NORMALIZE This is the inverse of auto range mode. In this mode the scale tracks the range so as to ensure that the full scale of the display matches the full scale of the A/D convertor for the selected range, probe and prescale. Waveform clipping on the display is impossible and the signal is always captured to the highest resolution.

Attenuation, Prescale & Source

Some probes used with BitScope may attenuate the signal. This attenuation may be specified via the probe attenuation parameter. Other probes may amplify the analog signal and some BitScopes have built-in prescalers which do the same thing. This gain is specified via the prescale parameter.

Probe Attenuation

Channel inputs inputs may need to be scaled for the attenuation applied by a connected probe. Shown here is CH-B with 1V/Div scale and 23.6V range originally selected but with 10:1 probe attenuation also applied so the channel has a 236V range scaled to 10V/Div (at the probe tip).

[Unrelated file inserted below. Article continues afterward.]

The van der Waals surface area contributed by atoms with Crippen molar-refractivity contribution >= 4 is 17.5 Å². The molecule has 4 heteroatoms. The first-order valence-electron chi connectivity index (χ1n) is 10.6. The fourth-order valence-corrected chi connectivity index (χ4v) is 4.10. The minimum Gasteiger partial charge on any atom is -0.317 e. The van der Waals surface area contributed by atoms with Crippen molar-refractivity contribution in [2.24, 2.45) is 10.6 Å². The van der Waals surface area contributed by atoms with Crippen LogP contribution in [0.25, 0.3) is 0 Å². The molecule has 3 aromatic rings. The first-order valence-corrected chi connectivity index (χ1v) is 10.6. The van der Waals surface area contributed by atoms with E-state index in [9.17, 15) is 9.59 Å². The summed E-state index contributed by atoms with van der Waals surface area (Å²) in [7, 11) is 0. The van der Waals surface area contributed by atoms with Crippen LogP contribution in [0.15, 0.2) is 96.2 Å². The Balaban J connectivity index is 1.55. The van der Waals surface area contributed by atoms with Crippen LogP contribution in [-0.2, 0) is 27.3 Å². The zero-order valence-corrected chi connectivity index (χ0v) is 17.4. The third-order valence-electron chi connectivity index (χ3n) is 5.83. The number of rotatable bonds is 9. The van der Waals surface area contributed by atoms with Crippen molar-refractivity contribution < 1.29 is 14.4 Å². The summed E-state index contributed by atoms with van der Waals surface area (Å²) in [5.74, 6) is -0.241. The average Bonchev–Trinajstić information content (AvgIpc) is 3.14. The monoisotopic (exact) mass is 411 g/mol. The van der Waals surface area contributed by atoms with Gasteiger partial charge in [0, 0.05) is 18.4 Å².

Probe Scaling

Probe Attenuation

Isolated Differential Probe

Using attenuating probes extends the measureable range.

In this example, a switchable 1:1/10:1 probe (PRB-01) is set to 10:1 can measure signals up to 236Vpp.

Similarly a 100:1 probe can measure more than 2.3kVpp.

In practice we highly recommend the use of a fully isolated differential probe such as the one pictured here when working at high voltages.

Isolation is also very important when measuring high voltages which is why many BitScope models are electrically isolated from the PC. This means they can be ground referenced independently.

Prescale Gain and Source Selection

The BNC inputs (on most models) may be prescaled for measurement of very low level signals. The set of available prescale values depends on the connected BitScope model.

Analog Prescale

Prescale Gain and Source

Prescale may also be used to compensate for the attenuation of the probe in which case the channel sensitivity may be similar to a 1:1 probe but the input impedance will be much higher.

For example, shown here is a 10:1 probe combined in the X20 prescale gain which results in a measurement range of 11.5V and a display scale of 500mV/Div.

The input impedance in this configuration is 10MΩ (which is 10 times higher than a 1:1 probe). This is important for high impedance circuits or working at very high frequencies.